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 From:  "Fournaux Nicolas" <nfournaux at sopragroup dot com>
 To:  <m0n0wall at lists dot m0n0 dot ch>
 Subject:  RE: [m0n0wall] Is a NAT on PPTP interface a taboo subject ?
 Date:  Thu, 12 Aug 2004 10:41:33 +0200

If i could use NAT on my PPTP interface of Monowall it will solve my problem because the PPTP client
will send packets to and Monowall will forward them to

It is why i want to enable NAT on my PPTP interface.

Is it possible with monowall ? it is an important feature i think.

Bye and thanks.

Honnor and Glory to unix users.

-----Message d'origine-----
De : Dave Warren [mailto:maillist at devilsplayground dot net]
Envoyé : mercredi 11 août 2004 23:05
À : Fournaux Nicolas; m0n0wall at lists dot m0n0 dot ch
Objet : Re: [m0n0wall] Is a NAT on PPTP interface a taboo subject ?

Fournaux Nicolas wrote:

>Is a NAT on PPTP interface a taboo subject ?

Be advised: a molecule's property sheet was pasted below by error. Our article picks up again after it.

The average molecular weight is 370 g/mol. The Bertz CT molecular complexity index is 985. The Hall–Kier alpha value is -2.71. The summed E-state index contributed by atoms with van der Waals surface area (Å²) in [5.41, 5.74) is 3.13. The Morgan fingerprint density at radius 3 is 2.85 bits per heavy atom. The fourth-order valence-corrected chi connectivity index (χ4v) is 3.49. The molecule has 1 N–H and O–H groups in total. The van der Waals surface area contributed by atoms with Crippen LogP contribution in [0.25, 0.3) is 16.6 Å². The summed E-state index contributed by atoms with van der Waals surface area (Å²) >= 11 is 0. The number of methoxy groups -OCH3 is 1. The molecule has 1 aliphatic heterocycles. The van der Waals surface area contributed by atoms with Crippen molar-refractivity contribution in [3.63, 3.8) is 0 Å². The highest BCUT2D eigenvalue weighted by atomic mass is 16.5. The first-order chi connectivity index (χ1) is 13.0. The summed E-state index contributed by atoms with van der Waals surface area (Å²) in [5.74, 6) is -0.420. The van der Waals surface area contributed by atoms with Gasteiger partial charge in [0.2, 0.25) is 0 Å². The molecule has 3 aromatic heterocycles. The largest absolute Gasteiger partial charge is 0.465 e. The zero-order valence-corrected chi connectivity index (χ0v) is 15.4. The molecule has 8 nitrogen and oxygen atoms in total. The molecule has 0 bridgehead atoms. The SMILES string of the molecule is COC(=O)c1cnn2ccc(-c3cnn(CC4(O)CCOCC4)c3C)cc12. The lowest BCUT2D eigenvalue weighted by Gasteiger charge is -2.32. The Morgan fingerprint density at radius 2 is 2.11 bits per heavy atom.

>It is strange that i m the only people who gets the problem.
>If your LAN is on and if the LAN of the PPTP client is also on (and
this case if not rare) how can pptp client send packet to the remote LAN ?
>The workstation will sent all packets to his LAN interface and not to VPN :(
>Cya and thanks for any help.
>Sorry for this reply from myself :)
Your only real option is to change the subnets on one or the other 
side.  IP was built with the assumption that *every* host has a unique 
IP and there are no provisions for cases where multiple machines are 
attempting to share IP space.

In Windows it MIGHT be possible to do this using route table entries, try

Assuming your "real" IP is VPN IP you're assigned is, if you want to communicate with host on the 
VPN, try the following command:

route add

(Yes, this is routing a packet to yourself -- It tends to work though, 
in Windows anyway)

In general IP renumbering (especially of a home LAN) isn't usually too 
painful, especially when compared to dealing with similar IP blocks -- 
For most home LANs you just change the IP on their router and reboot all 
the IPs and you're done.

I'd recommend picking something relatively unique, 10/8 is good for this 
because the IP space is so huge (compared to 192.168/16), but you'll run 
into some networks that use subnet masks of 10/8 just because they can.  
Chances of colliding networks at 10.251.88/24 (or something equally 
random) is significantly lower then the often-used 192.168.0/8 ro 

Just sit through this NRA meeting Marge, and if  you still
don't think guns are great then we'll argue some more.